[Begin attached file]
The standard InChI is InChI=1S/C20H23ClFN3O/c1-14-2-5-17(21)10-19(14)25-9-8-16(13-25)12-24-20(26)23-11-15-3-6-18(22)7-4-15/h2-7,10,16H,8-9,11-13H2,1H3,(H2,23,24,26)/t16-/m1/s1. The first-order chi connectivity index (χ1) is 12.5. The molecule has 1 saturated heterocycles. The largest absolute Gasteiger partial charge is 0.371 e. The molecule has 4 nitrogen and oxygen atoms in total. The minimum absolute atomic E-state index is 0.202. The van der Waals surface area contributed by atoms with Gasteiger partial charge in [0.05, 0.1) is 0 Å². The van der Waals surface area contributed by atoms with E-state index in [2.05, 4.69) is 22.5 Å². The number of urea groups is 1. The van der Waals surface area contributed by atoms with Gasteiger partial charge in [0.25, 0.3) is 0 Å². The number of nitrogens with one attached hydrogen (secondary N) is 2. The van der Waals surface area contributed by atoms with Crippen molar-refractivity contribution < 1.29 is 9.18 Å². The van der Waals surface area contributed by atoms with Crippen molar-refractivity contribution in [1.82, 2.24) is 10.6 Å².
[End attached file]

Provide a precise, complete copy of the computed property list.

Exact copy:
The standard InChI is InChI=1S/C20H23ClFN3O/c1-14-2-5-17(21)10-19(14)25-9-8-16(13-25)12-24-20(26)23-11-15-3-6-18(22)7-4-15/h2-7,10,16H,8-9,11-13H2,1H3,(H2,23,24,26)/t16-/m1/s1. The first-order chi connectivity index (χ1) is 12.5. The molecule has 1 saturated heterocycles. The largest absolute Gasteiger partial charge is 0.371 e. The molecule has 4 nitrogen and oxygen atoms in total. The minimum absolute atomic E-state index is 0.202. The van der Waals surface area contributed by atoms with Gasteiger partial charge in [0.05, 0.1) is 0 Å². The van der Waals surface area contributed by atoms with E-state index in [2.05, 4.69) is 22.5 Å². The number of urea groups is 1. The van der Waals surface area contributed by atoms with Gasteiger partial charge in [0.25, 0.3) is 0 Å². The number of nitrogens with one attached hydrogen (secondary N) is 2. The van der Waals surface area contributed by atoms with Crippen molar-refractivity contribution < 1.29 is 9.18 Å². The van der Waals surface area contributed by atoms with Crippen molar-refractivity contribution in [1.82, 2.24) is 10.6 Å².